Three Steps to Resolving Parenting Differences

happy mixed race familyAs any couple may surmise, the stress of parenting can put a relationship through the ringer. It is one of the three most-argued topics in couples therapy, the others being finances and sex. Certainly it has an enormous impact on the other two, as the role of changing a two-person dyad of a marriage into a family unit by adding at least one changes the roles involved for everyone, forever. This is the case even if the relationship ends; parenthood endures.

Perhaps traditional marriage vows would be more applicable to the birthing process than to weddings; after all, more than 50% of relationships end in divorce, while parenthood never does. Wouldn’t it be far more applicable to state: “I, (your name), take you, (child’s name), to be my child, to have and to hold from this day forward, for better or for worse, for richer or for poorer, in sickness and in health, to love and to cherish, from this day forward until death do us part.” Sadly, not all parents feel this way, though having two active parents in a household can be one of the most concrete determinations in the formation of childhood well-being.

How do parents manage this increasingly difficult terrain? Most systemic therapists, regardless of their specific theoretical background, agree that a home where two parents who can agree and support one another as a unit tend to find more success than a couple who sides with a child over a partner. This is far easier said than done. To support a partner even when he or she is parenting in ways you do not agree with is no easy task. Unless there is an issue with abuse (physical, emotional, verbal, or sexual), it’s important to find a common parenting platform.

Here are some tips to get on the same page with your partner:

  1. Become coaches: In the team that is your family, nothing ensures dysfunction more than leaders who don’t see eye to eye. If a head coach and an assistant coach tell a team opposing directives, it will translate to failure on the field/court/ice. Approach the family in the same way. Communicate with each other about what your goals are. What do you want the kids to learn most? What values are key to you? Are your partner’s goals that different from your own? If they are, is compromise available, or do you need to pick a perspective in a unified way? Having this conversation may be difficult for some couples. Many couples seek premarital counseling or pastoral counseling to address these topics. If having the conversation proves too difficult, seeking a therapist to help navigate these waters may help. It’s never too late.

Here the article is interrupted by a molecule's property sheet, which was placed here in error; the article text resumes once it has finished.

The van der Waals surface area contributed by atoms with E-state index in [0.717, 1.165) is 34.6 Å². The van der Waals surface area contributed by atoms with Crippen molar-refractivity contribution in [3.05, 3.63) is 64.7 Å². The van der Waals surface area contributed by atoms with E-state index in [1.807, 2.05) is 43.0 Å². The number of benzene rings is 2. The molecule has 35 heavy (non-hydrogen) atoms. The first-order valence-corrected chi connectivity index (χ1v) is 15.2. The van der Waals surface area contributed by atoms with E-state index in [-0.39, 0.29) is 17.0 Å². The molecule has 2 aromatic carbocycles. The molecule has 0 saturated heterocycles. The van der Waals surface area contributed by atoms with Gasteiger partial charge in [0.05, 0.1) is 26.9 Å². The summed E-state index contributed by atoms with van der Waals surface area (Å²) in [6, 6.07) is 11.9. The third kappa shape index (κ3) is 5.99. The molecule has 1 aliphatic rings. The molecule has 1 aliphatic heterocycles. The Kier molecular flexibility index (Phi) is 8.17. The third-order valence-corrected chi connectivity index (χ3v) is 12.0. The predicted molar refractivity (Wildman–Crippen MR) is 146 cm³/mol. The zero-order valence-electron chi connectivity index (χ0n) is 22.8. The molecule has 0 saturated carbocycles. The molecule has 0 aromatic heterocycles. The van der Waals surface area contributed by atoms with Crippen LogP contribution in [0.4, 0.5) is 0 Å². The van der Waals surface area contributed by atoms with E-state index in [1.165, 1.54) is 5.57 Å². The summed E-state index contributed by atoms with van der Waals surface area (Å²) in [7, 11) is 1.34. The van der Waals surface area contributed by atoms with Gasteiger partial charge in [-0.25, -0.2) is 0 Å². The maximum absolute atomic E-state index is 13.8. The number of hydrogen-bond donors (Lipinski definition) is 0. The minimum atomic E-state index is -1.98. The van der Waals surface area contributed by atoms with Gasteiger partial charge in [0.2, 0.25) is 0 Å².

2. Come up with a game plan: Just because you and your partner talk about the same ideals does not mean they get communicated the same way. For example, let’s say both parties want to ensure their children are respectful. Respect is a pretty common and universal virtue. How does that message get carried out if the child behaves disrespectfully? Some parents choose to enforce their ideas through discipline—correct behavior that differs from what’s desired. Others want to explain the behavior that’s desired without addressing current behavior. Typically, a mixture of both is most effective, provided that the couple stays consistent and remains unified. This area typically becomes problematic when a couple may agree on values, but not on ways to implement them. One parent who thinks spanking is appropriate while another who does not can create a tremendous amount of discord in the relationship, not to mention confusion among the children when the circumstance triggers an argument over appropriate discipline.
  3. Stay connected: Even the most effectively communicating couples can struggle with parenting over time. Children may respond in a multitude of ways even with solid parenting, and the stressors involved in parenting can take a toll on anyone. Finding relief and getting support from a spouse can prove invaluable. A stay-at-home parent can feel burnt out after a full day of child care while his or her partner works, and may need a respite when the partner gets home. Similarly, the working spouse may need a break from a full work day before jumping straight into child care. An ongoing dialogue about daily needs and mental states helps to provide support when it’s needed for each partner.